The World Bank will acknowledge an improvement of Armenia’s business environment in an annual report that will be released later this year, according to government officials in Yerevan.
The Doing Business survey assesses investment climates around the world through a range of specific indicators. Armenia ranked 38th out of 190 nations that were covered by the World Bank’s most recent research released last fall.
The bank found improvements in two of its ten categories used for evaluating the ease of engaging in entrepreneurial activity: “Getting credit” and “Enforcing contracts.” But Armenia continued to score poorly in four other categories: “Paying taxes,” “Resolving insolvency,” “Dealing with construction permits,” and “Getting electricity.”
The government has repeatedly pledged to address lingering problems in these areas as part of its declared efforts to improve the domestic business environment. Prime Minister Karen Karapetian met with two dozen ministers and other senior officials on Thursday to discuss progress in the implementation of relevant measures promised by his cabinet.
A government statement on the meeting cited some of those officials as saying that 20 of 49 policy measures planned for this year have already been taken. Those include stronger government support for small and medium-sized businesses, better investor protection, easier access to credit and more simple procedures for registering property and obtaining construction permits.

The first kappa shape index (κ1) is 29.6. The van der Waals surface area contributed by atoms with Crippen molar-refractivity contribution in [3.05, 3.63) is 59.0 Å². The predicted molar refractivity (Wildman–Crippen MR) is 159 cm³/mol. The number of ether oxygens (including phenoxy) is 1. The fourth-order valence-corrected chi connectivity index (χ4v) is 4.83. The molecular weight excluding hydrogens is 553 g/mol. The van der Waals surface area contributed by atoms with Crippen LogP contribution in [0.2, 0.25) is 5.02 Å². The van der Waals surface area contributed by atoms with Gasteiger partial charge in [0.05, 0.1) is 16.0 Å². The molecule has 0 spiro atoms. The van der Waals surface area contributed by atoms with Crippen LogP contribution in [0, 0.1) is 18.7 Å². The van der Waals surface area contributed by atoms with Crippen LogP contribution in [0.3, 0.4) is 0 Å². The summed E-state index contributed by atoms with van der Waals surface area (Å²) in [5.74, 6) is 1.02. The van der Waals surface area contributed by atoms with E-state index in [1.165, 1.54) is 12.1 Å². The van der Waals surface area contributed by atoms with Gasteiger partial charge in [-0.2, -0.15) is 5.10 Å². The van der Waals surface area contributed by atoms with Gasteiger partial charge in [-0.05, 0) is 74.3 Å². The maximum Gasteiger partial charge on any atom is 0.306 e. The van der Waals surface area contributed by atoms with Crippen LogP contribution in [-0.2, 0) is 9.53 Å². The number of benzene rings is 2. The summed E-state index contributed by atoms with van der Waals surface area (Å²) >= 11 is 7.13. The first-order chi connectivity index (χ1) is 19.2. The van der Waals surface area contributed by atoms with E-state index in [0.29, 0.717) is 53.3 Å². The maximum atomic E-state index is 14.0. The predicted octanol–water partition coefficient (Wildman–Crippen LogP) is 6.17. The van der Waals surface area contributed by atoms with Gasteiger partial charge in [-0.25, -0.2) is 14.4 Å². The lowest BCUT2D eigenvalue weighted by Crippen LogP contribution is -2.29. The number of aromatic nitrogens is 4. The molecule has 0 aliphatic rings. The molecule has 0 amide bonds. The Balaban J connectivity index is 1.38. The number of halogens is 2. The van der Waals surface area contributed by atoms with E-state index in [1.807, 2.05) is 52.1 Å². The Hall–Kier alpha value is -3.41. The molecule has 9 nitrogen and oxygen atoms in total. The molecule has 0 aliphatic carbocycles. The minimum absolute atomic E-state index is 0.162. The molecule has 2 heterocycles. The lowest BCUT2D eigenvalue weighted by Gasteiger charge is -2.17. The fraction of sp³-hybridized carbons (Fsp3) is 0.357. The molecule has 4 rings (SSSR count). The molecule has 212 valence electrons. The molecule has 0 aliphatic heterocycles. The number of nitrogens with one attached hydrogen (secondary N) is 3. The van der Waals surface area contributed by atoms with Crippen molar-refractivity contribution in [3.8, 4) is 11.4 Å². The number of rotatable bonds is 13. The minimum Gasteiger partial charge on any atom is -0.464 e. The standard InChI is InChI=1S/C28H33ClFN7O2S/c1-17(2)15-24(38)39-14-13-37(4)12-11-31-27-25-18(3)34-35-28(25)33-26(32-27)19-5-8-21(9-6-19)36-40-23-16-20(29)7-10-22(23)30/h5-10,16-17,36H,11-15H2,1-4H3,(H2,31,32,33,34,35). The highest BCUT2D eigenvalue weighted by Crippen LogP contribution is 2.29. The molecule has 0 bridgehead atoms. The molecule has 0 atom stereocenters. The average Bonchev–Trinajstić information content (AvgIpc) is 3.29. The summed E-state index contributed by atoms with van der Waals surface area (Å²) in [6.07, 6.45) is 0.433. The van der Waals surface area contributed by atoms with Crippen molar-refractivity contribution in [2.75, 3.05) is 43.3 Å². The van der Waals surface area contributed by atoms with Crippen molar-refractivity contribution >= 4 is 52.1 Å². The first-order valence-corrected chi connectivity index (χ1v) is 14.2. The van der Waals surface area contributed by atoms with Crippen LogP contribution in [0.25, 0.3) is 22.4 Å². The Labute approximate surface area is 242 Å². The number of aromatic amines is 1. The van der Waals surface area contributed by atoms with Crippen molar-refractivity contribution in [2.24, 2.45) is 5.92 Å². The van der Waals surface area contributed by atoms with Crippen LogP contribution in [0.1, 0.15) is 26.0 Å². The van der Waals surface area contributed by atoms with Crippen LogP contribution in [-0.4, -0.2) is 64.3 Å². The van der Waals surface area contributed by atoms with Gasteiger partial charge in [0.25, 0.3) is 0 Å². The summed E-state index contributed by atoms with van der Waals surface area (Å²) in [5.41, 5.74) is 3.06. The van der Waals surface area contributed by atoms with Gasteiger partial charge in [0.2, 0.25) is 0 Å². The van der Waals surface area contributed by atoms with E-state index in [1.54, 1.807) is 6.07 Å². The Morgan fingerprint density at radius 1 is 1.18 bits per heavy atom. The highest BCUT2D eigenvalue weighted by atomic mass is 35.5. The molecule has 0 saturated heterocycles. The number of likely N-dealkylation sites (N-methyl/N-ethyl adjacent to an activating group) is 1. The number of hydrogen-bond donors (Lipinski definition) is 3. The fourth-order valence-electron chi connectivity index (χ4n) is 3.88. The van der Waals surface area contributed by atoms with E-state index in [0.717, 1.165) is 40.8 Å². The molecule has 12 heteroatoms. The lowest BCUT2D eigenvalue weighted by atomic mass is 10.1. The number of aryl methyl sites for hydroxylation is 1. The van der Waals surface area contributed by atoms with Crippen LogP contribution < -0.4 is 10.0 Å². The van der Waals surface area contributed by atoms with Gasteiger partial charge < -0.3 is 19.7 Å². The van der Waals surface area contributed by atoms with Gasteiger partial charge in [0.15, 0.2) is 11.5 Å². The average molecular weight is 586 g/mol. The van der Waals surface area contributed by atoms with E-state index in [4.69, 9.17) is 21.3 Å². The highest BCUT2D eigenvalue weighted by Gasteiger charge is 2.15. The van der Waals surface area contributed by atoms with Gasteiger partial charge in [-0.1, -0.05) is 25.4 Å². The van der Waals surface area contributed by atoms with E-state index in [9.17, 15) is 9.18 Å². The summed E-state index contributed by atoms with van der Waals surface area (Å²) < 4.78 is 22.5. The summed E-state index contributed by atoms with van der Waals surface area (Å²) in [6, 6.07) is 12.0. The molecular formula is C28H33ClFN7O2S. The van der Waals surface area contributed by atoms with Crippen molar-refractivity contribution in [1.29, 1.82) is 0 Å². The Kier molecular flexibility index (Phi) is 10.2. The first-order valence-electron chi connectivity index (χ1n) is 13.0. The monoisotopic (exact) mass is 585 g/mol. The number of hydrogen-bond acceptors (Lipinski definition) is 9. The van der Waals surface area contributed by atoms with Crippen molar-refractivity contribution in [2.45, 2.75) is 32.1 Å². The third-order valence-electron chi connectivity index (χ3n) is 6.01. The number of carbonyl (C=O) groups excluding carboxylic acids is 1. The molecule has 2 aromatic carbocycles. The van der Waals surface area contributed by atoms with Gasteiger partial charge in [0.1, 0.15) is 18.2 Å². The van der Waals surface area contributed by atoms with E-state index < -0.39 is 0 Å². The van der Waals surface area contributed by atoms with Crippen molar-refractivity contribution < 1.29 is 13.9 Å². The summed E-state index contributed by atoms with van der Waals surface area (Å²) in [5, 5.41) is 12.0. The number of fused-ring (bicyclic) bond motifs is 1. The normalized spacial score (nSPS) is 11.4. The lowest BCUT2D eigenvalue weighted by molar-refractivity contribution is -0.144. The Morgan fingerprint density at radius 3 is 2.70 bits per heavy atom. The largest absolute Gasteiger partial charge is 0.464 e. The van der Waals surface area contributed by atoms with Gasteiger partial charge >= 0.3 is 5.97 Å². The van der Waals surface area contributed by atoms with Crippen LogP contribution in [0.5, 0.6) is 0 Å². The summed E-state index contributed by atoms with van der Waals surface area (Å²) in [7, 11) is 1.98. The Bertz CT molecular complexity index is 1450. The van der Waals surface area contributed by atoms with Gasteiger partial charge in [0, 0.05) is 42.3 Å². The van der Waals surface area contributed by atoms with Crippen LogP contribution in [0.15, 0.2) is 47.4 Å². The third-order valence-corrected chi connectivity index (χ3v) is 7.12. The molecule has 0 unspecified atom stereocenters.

This should help Armenia move up to 26th place in the next Doing Business survey that will be released by the end of this year, the officials said, according to the statement.
“We must already start working on the 2018 plan of actions for improving Armenia’s business environment,” Karapetian was quoted as saying.
In its policy program approved by the parliament in June, Karapetian’s government pledged to put Armenia among the top 20 countries in the Doing Business rankings “as a result of reforms of the next four or five years.” It promised to not only streamline business regulations but also reform tax administration and combat widespread corruption.
Opposition lawmakers dismissed the five-year program as a gimmick. They said that the authorities are still not interested in genuine economic and political reforms.
Some analysts are also skeptical about the practical impact of the World Bank rankings. “Armenia’s position in the rankings has always been high, but that has not affected the quality of our economy in any way,” said Hayk Gevorgian, an economics writer for the “Haykakan Zhamanak” daily. He pointed to recent years’ steady decline in foreign direct investment in Armenia.
Gevorgian said that the country is facing more serious economic challenges such as the existence of government-linked business monopolies, corruption and a lack of judicial independence. A World Bank survey released in 2013 said that “oligopolies” control 68 percent of economic activity in Armenia, making it the most monopolized economy in the former Soviet Union.
Vahagn Khachatrian, an economist affiliated with the opposition Armenian National Congress (HAK), claimed that the government is so focused on the Doing Business surveys for propaganda purposes. “This is their latest step to please international structures,” he said.